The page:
Running Past has covered several long gone sports stadia in Catford – notably The Mount, where Charlton played for a season (and Catford Southend somewhat longer) and the velodrome in what is now Sportsbank Street.
In addition to this, there seems to have been a short-lived ‘stadium’ in Perry Hill that was home to the racing of both greyhounds and midget cars (not at the same time) in the early 1930s. It shouldn’t be confused with the main Catford greyhound stadium, whose entrance was in Adenmore Road. While it was referred to as ‘Perry Hill Stadium’ this implies something somewhat more grand than it actually was. Given various references to Rubens Street iit may have been a ground-share with Forest Hill Cricket Club – what is now home to Catford and Cyphers Cricket Club.
There is another possibility though, those with long memories of Perry Hill suggested in a Facebook discussion of this post, an area adjacent to it, next to the river as being Dog Field.
This was home for a while to London Irish RFU (there is now a post on their stay in Perry Hill here), although not mentioned in their on-line history, and is shown on an Ordnance Survey 25 inch map surveyed in 1913, but not published for another couple of decades. By this stage, London Irish RFC had ended their early itinerant history and had found a base in Sunbury on Thames in 1931.
As the original access was a track from Rubens Street, this may have explained the address of the ‘Stadium’. Greyhound racing would have required some form of pavilion, which was presumably still there from the days of London Irish or the adjacent cricket club could have been used. Crucially, it would make more sense as midget car racing would have churned up the outfield of a cricket field.
The company seems to have been set up for greyhound racing – the track was initially an unlicensed one (1) – one of the Directors, a Herbert Leonard Blann was prosecuted by the RSPCA for using live rabbits fixed to a ball for the greyhounds to chase in late 1933 (2). While it joined the British Greyhound Tracks Control Society (BGTCS), a short-lived rival to the bigger National Greyhound Racing Club (NGRC), that folded in 1935.
The 1934 Betting Act tightened up licensing and all owners had to apply to the London County Council for a £90 licence which allowed for 104 meetings a year with betting along with a further four without it. Presumably they were successful as there are reports of racing in October 1935, although there was further trouble with the law as the Company was fined £25 and Hubert Blann £5 for permitting betting at Sunday meetings om August 1935 (3).
Midget car racing was introduced at Perry Hill in June 1935, it was a young sport which became big in the USA and Australia, but seemingly much less so in Britain although there were tracks in the 1930s at Crystal Palace, Lea Bridge, Greenford and Dagenham. There were attempts in 1948 to get the sport to take off with a ‘tour’ of American cars at Stamford Bridge (British Pathé video below) as well as at Charlton’s Valley and Walthamstow greyhound stadium, but it never seems to have taken off as major sport here.
While Herbert Blann was almost certainly involved in the races at Perry Hill, there have been suggestions that one of the other promoters was Kaye Don. Don had been a massive name in 1930s motor sport both on land and water; he had set the record on Lake Garda in February 1932 at 177.387 km/h (110.2 mph).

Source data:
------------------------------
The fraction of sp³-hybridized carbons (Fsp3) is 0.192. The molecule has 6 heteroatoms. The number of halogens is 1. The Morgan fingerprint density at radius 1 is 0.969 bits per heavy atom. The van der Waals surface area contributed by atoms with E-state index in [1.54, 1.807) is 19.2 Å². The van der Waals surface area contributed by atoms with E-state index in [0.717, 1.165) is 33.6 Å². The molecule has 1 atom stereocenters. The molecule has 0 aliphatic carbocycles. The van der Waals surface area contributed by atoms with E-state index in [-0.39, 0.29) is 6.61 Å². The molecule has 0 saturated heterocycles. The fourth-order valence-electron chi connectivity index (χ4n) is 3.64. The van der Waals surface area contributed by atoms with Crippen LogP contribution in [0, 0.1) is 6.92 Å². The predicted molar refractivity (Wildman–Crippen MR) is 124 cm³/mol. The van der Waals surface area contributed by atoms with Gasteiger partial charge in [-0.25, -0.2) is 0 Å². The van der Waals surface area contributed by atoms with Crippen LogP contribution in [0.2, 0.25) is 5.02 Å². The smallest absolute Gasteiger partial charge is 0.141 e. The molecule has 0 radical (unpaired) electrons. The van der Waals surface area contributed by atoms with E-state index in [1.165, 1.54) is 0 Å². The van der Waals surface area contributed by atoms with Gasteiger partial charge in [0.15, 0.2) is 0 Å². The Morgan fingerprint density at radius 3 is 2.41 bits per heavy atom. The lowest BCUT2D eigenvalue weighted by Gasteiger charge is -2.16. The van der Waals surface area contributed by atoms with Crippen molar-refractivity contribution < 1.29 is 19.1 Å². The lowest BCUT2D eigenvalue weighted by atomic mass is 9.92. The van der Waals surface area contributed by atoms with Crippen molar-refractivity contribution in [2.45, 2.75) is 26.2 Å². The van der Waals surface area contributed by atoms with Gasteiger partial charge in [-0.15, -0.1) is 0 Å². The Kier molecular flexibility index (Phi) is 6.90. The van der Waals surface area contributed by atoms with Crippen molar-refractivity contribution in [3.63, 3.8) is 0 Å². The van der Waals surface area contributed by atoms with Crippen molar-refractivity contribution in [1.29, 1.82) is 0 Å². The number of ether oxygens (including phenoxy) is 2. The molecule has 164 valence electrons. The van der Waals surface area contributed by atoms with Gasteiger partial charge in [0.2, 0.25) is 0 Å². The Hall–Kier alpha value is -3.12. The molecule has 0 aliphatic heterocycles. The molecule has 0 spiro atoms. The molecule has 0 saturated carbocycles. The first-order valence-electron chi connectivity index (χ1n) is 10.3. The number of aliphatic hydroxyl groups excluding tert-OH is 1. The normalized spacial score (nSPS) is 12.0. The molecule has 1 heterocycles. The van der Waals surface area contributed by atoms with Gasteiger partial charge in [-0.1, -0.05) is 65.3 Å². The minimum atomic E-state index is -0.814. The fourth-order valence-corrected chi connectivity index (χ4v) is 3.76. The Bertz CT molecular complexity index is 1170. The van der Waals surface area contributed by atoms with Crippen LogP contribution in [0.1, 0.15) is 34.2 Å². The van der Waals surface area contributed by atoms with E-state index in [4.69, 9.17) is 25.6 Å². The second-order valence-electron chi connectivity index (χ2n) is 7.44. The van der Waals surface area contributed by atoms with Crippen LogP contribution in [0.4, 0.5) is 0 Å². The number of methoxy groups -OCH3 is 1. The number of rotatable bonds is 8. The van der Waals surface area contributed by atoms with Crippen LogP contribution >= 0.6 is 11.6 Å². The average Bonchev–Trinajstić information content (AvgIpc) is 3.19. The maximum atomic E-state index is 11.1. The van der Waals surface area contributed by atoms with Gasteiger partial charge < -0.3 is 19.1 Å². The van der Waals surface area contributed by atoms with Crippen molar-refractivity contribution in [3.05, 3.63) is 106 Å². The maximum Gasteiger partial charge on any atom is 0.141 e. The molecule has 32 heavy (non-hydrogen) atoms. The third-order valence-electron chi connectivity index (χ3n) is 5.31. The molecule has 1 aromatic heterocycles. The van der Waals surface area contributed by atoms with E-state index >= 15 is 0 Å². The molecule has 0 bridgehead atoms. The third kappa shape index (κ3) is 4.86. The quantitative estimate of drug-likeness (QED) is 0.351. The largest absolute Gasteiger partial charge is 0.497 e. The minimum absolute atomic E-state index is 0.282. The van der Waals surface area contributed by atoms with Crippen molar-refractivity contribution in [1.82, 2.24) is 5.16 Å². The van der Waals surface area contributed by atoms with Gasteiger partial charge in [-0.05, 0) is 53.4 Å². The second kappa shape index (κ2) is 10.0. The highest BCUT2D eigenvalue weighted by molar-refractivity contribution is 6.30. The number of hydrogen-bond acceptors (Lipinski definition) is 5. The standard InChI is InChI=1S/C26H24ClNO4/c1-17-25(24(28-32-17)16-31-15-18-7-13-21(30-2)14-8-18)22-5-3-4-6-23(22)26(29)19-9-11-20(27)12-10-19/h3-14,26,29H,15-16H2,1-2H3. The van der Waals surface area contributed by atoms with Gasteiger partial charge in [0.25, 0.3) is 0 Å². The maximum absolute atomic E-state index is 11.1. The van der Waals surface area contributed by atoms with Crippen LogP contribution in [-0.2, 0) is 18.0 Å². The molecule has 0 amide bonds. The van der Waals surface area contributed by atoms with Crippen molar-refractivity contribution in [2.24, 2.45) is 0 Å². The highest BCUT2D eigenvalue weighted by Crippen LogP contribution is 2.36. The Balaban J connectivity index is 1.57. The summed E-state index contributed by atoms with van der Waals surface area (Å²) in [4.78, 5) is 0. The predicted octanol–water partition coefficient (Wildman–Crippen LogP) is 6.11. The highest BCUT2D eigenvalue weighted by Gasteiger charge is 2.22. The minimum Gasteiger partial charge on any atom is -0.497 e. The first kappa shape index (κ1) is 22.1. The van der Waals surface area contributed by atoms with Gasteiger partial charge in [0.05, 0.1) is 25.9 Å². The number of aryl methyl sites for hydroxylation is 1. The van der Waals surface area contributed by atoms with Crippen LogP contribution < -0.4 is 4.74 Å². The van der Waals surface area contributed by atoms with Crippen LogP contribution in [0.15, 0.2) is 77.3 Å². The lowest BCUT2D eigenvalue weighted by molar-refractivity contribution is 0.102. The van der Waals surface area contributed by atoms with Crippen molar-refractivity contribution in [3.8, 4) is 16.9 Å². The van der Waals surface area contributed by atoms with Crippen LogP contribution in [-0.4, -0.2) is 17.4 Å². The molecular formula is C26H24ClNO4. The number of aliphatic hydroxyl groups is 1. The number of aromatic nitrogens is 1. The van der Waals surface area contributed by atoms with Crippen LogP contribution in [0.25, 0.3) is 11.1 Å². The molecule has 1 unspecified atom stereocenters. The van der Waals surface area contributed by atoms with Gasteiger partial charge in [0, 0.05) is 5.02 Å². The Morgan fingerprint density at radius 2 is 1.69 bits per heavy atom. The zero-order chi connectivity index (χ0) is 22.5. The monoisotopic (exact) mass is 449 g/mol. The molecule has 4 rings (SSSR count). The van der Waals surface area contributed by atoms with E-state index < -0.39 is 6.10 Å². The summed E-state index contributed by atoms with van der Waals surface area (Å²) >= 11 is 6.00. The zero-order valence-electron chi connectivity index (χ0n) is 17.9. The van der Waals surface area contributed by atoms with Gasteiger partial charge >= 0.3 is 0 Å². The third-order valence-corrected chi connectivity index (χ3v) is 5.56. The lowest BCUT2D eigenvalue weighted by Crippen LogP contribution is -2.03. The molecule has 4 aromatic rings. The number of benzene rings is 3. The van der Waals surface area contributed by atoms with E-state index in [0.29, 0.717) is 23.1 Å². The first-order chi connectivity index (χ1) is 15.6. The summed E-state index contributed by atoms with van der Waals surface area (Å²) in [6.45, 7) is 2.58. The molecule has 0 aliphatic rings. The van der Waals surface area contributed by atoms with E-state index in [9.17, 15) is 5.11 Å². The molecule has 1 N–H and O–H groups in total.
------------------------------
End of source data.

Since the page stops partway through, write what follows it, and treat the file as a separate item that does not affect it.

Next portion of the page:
Don’s fall from grace though had been spectacular – he was convicted of the manslaughter of Francis Tayler, a MG mechanic, while testing a car on the Isle of Man in 1934 – the car had no lights, number plates or insurance, yet it was driven on open public roads at 10:00 pm – it was involved in an accident from which Frankie Tayler subsequently died. Don was sentenced to four months in prison.
Don was injured himself in the crash and it seems that he didn’t race again, and was out of prison by the time the races happened at Perry Hill. Based on Blann’s flouting of the law – maybe a partner like Don would have appealed.
The first racing on the 250 m long course seems to have been on 8 June 1935. Little is known other that there seem to have been around three events and one of the drivers to feature was Jean Reville (see above – picture source) who enjoyed several victories in the three meetings; Reville was probably the leading light in the nascent sport – but he was to emigrate to Australia later that year.
The racing on four wheels and four legs didn’t last long though; Perry Hill Stadium Ltd was in liquidation before the end of 1935 – the action was brought by a creditor, Charles John Hull, who was the long-term licensee of the Osborne Arms in Deptford.
With hindsight it was probably a doomed venture – both sports had local competition, midget car racing was run at an established speedway track at Crystal Palace and greyhound racing in Catford – both of which had much better public transport links. The owners of the Catford Stadium had tried midget car racing without success in 1934, so perhaps that should have been a warning.
If the location was the cricket ground, the sport that predated the venture still continues – one of the parts of the club that now plays there – Catford and Cyphers – used to be based at Pennerley Road, the pavilion remains there but the ground has been lost to development. Oddly, it too tried speedway once in 1932, although the details of it are ‘sketchy.’
If Dog Field was the old London Irish ground, part of it was built on with the eastern edge of Datchet Road – the rest remains as open space – appropriately still used for dogs – the main users being dog walkers and their hounds.
- “The Training of Greyhounds.” Times [London, England] 30 Dec. 1933: 7.
- “Fine for Cruelty to Rabbits.” Times [London, England] 5 Jan. 1934: 14.
- Yorkshire Post and Leeds Intelligence 22 October 1935
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